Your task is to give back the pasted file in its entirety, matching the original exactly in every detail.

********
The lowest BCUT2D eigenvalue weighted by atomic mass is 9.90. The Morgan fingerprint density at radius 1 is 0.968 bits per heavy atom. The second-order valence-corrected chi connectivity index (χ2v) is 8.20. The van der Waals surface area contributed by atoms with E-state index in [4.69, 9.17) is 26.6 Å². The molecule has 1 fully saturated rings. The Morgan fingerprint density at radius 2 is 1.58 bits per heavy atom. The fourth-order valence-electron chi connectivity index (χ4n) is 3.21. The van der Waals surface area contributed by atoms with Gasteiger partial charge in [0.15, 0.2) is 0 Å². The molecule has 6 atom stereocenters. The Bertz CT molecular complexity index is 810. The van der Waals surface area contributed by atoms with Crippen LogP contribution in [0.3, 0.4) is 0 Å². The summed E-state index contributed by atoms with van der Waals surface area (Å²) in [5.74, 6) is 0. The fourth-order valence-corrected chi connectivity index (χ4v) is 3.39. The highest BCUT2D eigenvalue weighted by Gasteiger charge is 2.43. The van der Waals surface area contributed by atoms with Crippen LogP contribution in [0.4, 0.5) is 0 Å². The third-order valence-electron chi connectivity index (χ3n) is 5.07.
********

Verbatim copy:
The lowest BCUT2D eigenvalue weighted by atomic mass is 9.90. The Morgan fingerprint density at radius 1 is 0.968 bits per heavy atom. The second-order valence-corrected chi connectivity index (χ2v) is 8.20. The van der Waals surface area contributed by atoms with E-state index in [4.69, 9.17) is 26.6 Å². The molecule has 1 fully saturated rings. The Morgan fingerprint density at radius 2 is 1.58 bits per heavy atom. The fourth-order valence-electron chi connectivity index (χ4n) is 3.21. The van der Waals surface area contributed by atoms with Gasteiger partial charge in [0.15, 0.2) is 0 Å². The molecule has 6 atom stereocenters. The Bertz CT molecular complexity index is 810. The van der Waals surface area contributed by atoms with Crippen LogP contribution in [0.3, 0.4) is 0 Å². The summed E-state index contributed by atoms with van der Waals surface area (Å²) in [5.74, 6) is 0. The fourth-order valence-corrected chi connectivity index (χ4v) is 3.39. The highest BCUT2D eigenvalue weighted by Gasteiger charge is 2.43. The van der Waals surface area contributed by atoms with Crippen LogP contribution in [0.4, 0.5) is 0 Å². The third-order valence-electron chi connectivity index (χ3n) is 5.07.